You want warm weather, welcoming culture and the chance to get away from your everyday stresses and strains.
The most popular beach in Grenada is easily Grand Anse… and with 2.5 miles of soft, blonde sand and crystal-clear water, it is definitely a case of grand by name, grand by nature,
Many of the island’s main resorts are based here, but they are far from eyesores. A host of bars and restaurants can also be found alongside the beach, while you can seek shade beneath any of the large almond trees that line this stunning stretch of sand.
Grand Anse also offers one amazing view of the sunset.
The lesser known Morne Rouge (or BBC Beach as it is sometimes known) is equally as pretty, but often gets overlooked, with visitors instead heading to Grand Anse.
This, however, is one of the most laid-back locations on the island, while the tranquil waters of the cove make it perfect for swimming.
The calm sea also means it an ideal spot for children, who can get the most out of the beach,
Locals like to head here on the weekend, so it can get busy. It is also a popular destination for day-trips, so be your visit may not be completely uninterrupted.
Anyone seeking a picture-perfect setting should head south-west to discover a spot that could well be straight out of a magazine.
The aptly named Magazine Beach is a great place for snorkelling and also home to the popular Aquarium restaurant.
This secluded spot is almost empty through the week, with locals heading here for BBQs and more come the weekend.
When you grow some of the best quality cocoa, it’s only right you get the chance to showcase it and Grenada does just that at the Grenada Chocolate Festival.
This week-long festival highlights the great work done by the local farmers and their effort to make the best chocolate, with all the products on show being organic and ethically produced.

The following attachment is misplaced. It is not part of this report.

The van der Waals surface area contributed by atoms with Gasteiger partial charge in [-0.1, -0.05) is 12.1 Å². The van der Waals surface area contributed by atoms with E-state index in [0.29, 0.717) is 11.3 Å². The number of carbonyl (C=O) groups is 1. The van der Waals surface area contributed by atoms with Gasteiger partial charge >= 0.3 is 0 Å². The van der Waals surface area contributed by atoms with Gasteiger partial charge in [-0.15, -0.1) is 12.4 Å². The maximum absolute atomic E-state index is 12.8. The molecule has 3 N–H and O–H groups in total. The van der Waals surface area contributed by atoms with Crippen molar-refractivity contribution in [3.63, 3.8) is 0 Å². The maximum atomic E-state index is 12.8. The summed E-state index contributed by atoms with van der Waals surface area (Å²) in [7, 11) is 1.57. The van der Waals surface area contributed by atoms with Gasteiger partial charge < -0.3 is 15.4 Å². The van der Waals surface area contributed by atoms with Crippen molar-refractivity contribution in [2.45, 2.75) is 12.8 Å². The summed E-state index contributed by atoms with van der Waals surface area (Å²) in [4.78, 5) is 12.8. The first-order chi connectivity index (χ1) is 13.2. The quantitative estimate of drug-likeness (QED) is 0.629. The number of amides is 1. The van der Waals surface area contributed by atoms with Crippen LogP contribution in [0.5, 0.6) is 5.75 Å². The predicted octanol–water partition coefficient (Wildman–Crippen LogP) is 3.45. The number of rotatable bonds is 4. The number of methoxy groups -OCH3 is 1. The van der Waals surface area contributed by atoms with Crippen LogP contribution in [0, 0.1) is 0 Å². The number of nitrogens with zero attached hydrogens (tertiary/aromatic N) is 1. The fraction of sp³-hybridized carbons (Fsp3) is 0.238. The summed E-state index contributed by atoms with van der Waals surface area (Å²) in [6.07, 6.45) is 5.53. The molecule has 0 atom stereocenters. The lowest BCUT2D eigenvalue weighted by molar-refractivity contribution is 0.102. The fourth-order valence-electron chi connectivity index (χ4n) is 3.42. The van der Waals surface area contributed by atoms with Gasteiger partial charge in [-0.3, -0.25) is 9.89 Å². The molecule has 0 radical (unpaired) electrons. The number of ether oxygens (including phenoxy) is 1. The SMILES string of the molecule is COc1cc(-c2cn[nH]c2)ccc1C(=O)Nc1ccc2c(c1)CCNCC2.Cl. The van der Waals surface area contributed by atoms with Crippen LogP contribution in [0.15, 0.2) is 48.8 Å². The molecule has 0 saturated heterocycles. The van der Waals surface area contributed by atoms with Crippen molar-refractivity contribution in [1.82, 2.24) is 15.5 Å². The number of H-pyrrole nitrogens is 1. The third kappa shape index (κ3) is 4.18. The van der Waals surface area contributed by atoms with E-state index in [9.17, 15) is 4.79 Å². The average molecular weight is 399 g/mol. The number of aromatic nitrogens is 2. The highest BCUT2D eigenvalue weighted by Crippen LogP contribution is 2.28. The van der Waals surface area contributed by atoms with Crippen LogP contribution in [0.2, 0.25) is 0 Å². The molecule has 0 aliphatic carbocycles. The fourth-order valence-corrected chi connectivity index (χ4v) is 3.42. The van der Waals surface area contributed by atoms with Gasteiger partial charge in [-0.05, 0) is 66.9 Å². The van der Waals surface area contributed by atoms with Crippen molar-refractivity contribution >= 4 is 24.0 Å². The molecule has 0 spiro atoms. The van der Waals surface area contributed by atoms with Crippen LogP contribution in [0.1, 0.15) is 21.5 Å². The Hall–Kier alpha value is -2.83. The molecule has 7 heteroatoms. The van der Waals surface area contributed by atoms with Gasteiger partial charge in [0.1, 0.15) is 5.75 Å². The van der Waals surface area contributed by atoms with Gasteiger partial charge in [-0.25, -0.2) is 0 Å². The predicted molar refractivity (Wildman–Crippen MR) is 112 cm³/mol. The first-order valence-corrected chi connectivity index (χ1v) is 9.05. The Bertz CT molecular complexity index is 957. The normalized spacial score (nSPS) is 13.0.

The festival features interesting events such as chocolate yoga, beauty product applications and tours to see the process of making chocolate, from tree all the way to the finished bar.
The festival usually takes place between May and June. Anyone else hungry all of a sudden?
An internationally recognised event, Grenada Sailing Week features four days of top-quality racing, combined with six days of partying.
Crews and captains come from afar to experience the boating extravaganza on the isle of spice, with the already electric party atmosphere stepping up a notch during sailing week.
Dates for the festival are usually between late January and early February.
Grenada is famous for its spices, with nutmeg and mace being two of the country’s main exports.
Therefore it’s perhaps unsurprising that Grenada’s Carnival is dubbed ‘Spicemas’.
Of course, all the usual features of a Caribbean carnival are present, but Grenada does a few things a bit differently.
The most intriguing part is known as ‘Jab Jab’ where locals cover themselves in black, sometimes with helmets and chains as they march through the country with a ‘ole mas’ band. The band’s job is to highlight problems both locally and internationally through the use of music, humour and messages.
Spicemas is well worth experiencing if you’re in and around the Island in the summer months. After all, it’s like Christmas to the locals.